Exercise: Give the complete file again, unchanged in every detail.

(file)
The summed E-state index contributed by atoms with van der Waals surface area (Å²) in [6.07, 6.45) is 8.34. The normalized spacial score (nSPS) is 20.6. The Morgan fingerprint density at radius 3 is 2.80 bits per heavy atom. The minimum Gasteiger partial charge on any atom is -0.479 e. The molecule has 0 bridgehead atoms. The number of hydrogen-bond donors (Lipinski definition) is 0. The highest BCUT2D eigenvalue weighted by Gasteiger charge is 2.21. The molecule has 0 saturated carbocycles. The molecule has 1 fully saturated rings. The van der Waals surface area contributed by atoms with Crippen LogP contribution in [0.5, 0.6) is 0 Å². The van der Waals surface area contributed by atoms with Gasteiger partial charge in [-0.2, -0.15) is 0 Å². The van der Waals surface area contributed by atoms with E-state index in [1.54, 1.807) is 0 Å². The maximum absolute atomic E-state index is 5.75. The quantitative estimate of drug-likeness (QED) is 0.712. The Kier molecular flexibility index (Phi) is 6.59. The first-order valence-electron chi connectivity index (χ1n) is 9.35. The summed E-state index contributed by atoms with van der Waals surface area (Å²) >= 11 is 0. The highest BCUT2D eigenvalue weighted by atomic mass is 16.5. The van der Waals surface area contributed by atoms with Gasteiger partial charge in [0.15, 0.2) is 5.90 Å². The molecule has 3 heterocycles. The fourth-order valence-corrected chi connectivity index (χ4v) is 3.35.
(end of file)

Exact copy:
The summed E-state index contributed by atoms with van der Waals surface area (Å²) in [6.07, 6.45) is 8.34. The normalized spacial score (nSPS) is 20.6. The Morgan fingerprint density at radius 3 is 2.80 bits per heavy atom. The minimum Gasteiger partial charge on any atom is -0.479 e. The molecule has 0 bridgehead atoms. The number of hydrogen-bond donors (Lipinski definition) is 0. The highest BCUT2D eigenvalue weighted by Gasteiger charge is 2.21. The molecule has 0 saturated carbocycles. The molecule has 1 fully saturated rings. The van der Waals surface area contributed by atoms with Crippen LogP contribution in [0.5, 0.6) is 0 Å². The van der Waals surface area contributed by atoms with Gasteiger partial charge in [-0.2, -0.15) is 0 Å². The van der Waals surface area contributed by atoms with E-state index in [1.54, 1.807) is 0 Å². The maximum absolute atomic E-state index is 5.75. The quantitative estimate of drug-likeness (QED) is 0.712. The Kier molecular flexibility index (Phi) is 6.59. The first-order valence-electron chi connectivity index (χ1n) is 9.35. The summed E-state index contributed by atoms with van der Waals surface area (Å²) >= 11 is 0. The highest BCUT2D eigenvalue weighted by atomic mass is 16.5. The van der Waals surface area contributed by atoms with Gasteiger partial charge in [0.15, 0.2) is 5.90 Å². The molecule has 3 heterocycles. The fourth-order valence-corrected chi connectivity index (χ4v) is 3.35.